Over the years whilst working on several projects in the industry and within academia, I have learned that organisations value knowledge as being their most valuable asset. This is particularly the case in project teams. Project environments are highly knowledge-intensive as project teams are intentionally formed with a diverse range of members with specialist knowledge, skills and experiences in order to collaborate and produce a unique product or service. Due to their specialist expertise, individually, project team members do not have all of the knowledge a project requires and must acquire this knowledge from their peers in order to accomplish their work. So, effective knowledge sharing by team members is a fundamental component in projects that leads to better performance.
Whilst on some of the projects, and by working closely with IT managers, I gained experience of information security practices and developed an insight into the imperative measures that organisations can take to prevent loss or leakage of valuable information and knowledge into the wrong hands. However, on a number of occasions I experienced difficulty (or noticed others experiencing it) when attempting to share essential knowledge with others, whilst abiding by security policies. For example, struggling to complete a task on time because particular information is not permitted to be shared or cannot be shared in certain ways due to security mechanisms that are in place. On the other hand, information security being compromised by sharing knowledge in an “impermissible” manner due to the necessity to complete urgent tasks, leading to unintended exposure of knowledge.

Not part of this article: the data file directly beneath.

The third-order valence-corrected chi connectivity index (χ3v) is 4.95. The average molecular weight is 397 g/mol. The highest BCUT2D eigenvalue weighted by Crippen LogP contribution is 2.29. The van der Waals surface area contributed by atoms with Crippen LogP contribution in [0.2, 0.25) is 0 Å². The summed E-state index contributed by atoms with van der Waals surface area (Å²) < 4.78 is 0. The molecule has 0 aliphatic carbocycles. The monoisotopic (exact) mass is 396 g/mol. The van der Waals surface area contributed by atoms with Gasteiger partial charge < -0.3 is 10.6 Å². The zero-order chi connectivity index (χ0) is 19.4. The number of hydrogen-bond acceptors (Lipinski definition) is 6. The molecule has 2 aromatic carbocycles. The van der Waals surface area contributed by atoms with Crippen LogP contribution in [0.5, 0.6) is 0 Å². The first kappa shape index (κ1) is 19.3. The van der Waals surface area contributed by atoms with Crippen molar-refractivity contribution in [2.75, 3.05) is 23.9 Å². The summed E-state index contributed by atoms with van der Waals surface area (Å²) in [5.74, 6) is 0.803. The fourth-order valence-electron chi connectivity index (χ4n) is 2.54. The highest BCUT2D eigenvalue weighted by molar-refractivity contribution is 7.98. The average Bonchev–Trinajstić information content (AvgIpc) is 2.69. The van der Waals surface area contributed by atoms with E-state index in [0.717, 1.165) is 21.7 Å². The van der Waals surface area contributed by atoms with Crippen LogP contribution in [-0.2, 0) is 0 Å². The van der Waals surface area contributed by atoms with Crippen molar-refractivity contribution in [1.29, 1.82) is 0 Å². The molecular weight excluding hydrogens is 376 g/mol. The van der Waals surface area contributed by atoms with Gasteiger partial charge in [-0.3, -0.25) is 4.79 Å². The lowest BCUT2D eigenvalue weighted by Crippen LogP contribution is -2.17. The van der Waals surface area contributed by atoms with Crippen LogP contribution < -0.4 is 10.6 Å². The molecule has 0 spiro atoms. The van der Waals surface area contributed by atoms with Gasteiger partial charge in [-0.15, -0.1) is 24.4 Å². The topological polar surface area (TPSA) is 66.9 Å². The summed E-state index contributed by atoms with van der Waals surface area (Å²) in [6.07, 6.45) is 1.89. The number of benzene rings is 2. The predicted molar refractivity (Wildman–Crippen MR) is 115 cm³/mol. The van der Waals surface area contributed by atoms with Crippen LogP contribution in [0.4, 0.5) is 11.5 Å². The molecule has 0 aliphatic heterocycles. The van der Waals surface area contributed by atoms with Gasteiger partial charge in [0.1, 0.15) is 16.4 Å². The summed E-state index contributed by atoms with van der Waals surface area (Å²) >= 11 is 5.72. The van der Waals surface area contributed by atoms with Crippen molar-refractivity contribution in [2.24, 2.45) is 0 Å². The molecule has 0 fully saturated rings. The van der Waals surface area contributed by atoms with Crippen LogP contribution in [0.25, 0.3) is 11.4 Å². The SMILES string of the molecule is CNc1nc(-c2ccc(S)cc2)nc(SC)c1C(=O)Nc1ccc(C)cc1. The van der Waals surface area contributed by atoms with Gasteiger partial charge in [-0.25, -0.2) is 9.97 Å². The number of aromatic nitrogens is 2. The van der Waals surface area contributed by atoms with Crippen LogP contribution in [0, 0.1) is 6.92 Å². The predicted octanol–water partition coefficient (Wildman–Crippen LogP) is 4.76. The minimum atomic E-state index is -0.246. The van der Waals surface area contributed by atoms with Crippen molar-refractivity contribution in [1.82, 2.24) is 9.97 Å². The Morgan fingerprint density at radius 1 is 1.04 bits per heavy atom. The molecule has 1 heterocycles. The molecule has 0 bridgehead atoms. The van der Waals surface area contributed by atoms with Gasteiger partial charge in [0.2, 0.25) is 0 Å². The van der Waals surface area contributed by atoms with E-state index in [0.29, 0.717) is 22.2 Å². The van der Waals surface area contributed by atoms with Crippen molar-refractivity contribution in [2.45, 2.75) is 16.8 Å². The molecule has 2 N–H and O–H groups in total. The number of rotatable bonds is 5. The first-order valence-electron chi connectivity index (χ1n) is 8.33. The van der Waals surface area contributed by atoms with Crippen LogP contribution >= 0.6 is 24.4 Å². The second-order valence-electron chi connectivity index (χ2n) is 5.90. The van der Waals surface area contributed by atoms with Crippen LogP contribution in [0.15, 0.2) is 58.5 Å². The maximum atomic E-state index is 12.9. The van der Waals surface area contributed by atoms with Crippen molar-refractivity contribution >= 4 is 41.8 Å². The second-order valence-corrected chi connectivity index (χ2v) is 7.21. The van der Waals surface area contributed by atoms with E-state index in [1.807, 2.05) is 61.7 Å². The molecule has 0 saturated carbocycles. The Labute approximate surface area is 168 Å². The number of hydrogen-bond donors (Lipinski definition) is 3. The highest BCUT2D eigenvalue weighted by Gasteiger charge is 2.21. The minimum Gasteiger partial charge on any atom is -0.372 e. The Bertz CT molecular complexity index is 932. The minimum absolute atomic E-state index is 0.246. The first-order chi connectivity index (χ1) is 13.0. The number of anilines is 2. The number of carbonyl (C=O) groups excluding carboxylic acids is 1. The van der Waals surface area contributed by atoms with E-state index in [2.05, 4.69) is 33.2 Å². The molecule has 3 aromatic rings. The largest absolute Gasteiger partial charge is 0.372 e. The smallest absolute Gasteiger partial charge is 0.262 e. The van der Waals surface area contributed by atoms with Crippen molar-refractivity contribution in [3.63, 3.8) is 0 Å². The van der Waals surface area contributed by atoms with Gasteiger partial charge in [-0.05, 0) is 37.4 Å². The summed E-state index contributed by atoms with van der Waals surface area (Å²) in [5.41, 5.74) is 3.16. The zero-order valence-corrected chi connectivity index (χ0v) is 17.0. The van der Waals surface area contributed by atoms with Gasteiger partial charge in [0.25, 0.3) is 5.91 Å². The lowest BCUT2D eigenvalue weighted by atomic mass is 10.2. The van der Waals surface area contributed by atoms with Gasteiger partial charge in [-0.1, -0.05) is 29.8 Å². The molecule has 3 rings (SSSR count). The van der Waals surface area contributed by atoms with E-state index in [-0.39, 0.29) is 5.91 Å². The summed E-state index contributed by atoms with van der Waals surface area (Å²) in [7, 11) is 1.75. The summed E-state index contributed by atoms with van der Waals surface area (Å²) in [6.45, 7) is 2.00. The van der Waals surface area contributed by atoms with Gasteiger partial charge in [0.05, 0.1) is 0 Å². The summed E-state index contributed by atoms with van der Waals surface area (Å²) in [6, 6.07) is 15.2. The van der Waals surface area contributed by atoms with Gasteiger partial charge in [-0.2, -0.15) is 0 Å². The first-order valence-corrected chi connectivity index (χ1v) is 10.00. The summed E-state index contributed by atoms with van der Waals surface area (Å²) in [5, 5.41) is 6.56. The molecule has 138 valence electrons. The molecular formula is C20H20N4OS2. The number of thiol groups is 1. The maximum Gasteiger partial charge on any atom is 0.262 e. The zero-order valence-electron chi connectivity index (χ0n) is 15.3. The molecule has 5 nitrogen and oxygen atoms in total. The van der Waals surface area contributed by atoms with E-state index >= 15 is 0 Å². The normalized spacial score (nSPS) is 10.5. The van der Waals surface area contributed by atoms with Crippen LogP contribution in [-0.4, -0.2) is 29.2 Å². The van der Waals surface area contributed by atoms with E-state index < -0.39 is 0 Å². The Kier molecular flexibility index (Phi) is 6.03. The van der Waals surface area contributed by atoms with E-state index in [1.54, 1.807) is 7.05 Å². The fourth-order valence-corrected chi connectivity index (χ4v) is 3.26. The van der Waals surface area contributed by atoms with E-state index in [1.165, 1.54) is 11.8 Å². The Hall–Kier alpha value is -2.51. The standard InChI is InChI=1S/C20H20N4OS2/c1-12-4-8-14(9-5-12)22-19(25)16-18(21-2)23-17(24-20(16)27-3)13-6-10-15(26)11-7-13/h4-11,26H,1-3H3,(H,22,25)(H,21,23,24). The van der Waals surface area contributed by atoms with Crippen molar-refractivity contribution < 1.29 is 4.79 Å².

Experiencing this contradiction between the two practices of knowledge sharing and information security caused a sense of enigma. I began to question – how can valuable project knowledge be shared and protected at the same time? When there is a need to share knowledge, and a security mechanism becomes an obstacle, do individuals simply form a workaround that overlooks security in order to complete their task? Or, does being security conscious hinder one’s knowledge sharing behaviour, which could subsequently affect the project team’s performance?
I’ve noticed that, on the one hand, organisations strongly encourage and nurture knowledge sharing behaviour amongst their employees, yet on the other hand, their information security measures often focus on technical or formal aspects (such as anti-virus software, access controls and policies) and overlook the ‘softer’ aspects, such as human behaviour and informal knowledge sharing. This unveiled an interesting research gap for me in the intersection of the two practices, following which, I embarked on my PhD research journey.My research draws attention to the perceived paradoxical nature of knowledge sharing and information security and attempts to raise awareness of the potential conflict that could compromise the security of knowledge, or alternatively, reduce the effectiveness of knowledge sharing.